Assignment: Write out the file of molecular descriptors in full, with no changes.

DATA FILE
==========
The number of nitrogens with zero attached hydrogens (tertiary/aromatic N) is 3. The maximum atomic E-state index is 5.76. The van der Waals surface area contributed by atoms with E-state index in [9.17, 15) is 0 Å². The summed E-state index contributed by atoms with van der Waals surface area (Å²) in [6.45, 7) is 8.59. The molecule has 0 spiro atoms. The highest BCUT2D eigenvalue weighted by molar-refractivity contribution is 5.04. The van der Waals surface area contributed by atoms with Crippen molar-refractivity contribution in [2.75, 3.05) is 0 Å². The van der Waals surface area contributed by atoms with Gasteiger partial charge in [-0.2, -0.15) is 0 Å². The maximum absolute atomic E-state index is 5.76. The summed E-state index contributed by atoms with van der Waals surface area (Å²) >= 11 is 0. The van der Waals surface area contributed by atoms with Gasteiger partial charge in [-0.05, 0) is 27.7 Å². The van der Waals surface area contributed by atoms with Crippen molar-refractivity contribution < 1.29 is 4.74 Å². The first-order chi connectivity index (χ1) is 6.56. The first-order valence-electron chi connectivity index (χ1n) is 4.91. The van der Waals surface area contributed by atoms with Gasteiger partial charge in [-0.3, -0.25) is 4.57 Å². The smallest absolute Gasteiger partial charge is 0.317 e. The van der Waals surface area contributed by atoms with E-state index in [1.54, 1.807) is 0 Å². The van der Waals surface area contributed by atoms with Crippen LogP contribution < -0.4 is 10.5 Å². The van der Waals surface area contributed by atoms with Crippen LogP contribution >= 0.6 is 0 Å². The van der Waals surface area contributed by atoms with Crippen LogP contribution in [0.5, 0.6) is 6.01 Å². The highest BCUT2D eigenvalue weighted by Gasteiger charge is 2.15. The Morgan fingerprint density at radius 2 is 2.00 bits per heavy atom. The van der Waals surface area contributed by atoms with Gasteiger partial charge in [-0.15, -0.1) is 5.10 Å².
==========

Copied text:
The number of nitrogens with zero attached hydrogens (tertiary/aromatic N) is 3. The maximum atomic E-state index is 5.76. The van der Waals surface area contributed by atoms with E-state index in [9.17, 15) is 0 Å². The summed E-state index contributed by atoms with van der Waals surface area (Å²) in [6.45, 7) is 8.59. The molecule has 0 spiro atoms. The highest BCUT2D eigenvalue weighted by molar-refractivity contribution is 5.04. The van der Waals surface area contributed by atoms with Crippen molar-refractivity contribution in [2.75, 3.05) is 0 Å². The van der Waals surface area contributed by atoms with Gasteiger partial charge in [-0.2, -0.15) is 0 Å². The maximum absolute atomic E-state index is 5.76. The summed E-state index contributed by atoms with van der Waals surface area (Å²) >= 11 is 0. The van der Waals surface area contributed by atoms with Gasteiger partial charge in [-0.05, 0) is 27.7 Å². The van der Waals surface area contributed by atoms with Crippen molar-refractivity contribution < 1.29 is 4.74 Å². The first-order chi connectivity index (χ1) is 6.56. The first-order valence-electron chi connectivity index (χ1n) is 4.91. The van der Waals surface area contributed by atoms with Gasteiger partial charge in [-0.3, -0.25) is 4.57 Å². The smallest absolute Gasteiger partial charge is 0.317 e. The van der Waals surface area contributed by atoms with E-state index in [1.54, 1.807) is 0 Å². The van der Waals surface area contributed by atoms with Crippen LogP contribution < -0.4 is 10.5 Å². The van der Waals surface area contributed by atoms with Crippen LogP contribution >= 0.6 is 0 Å². The van der Waals surface area contributed by atoms with Crippen LogP contribution in [0.5, 0.6) is 6.01 Å². The highest BCUT2D eigenvalue weighted by Gasteiger charge is 2.15. The Morgan fingerprint density at radius 2 is 2.00 bits per heavy atom. The van der Waals surface area contributed by atoms with Gasteiger partial charge in [-0.15, -0.1) is 5.10 Å².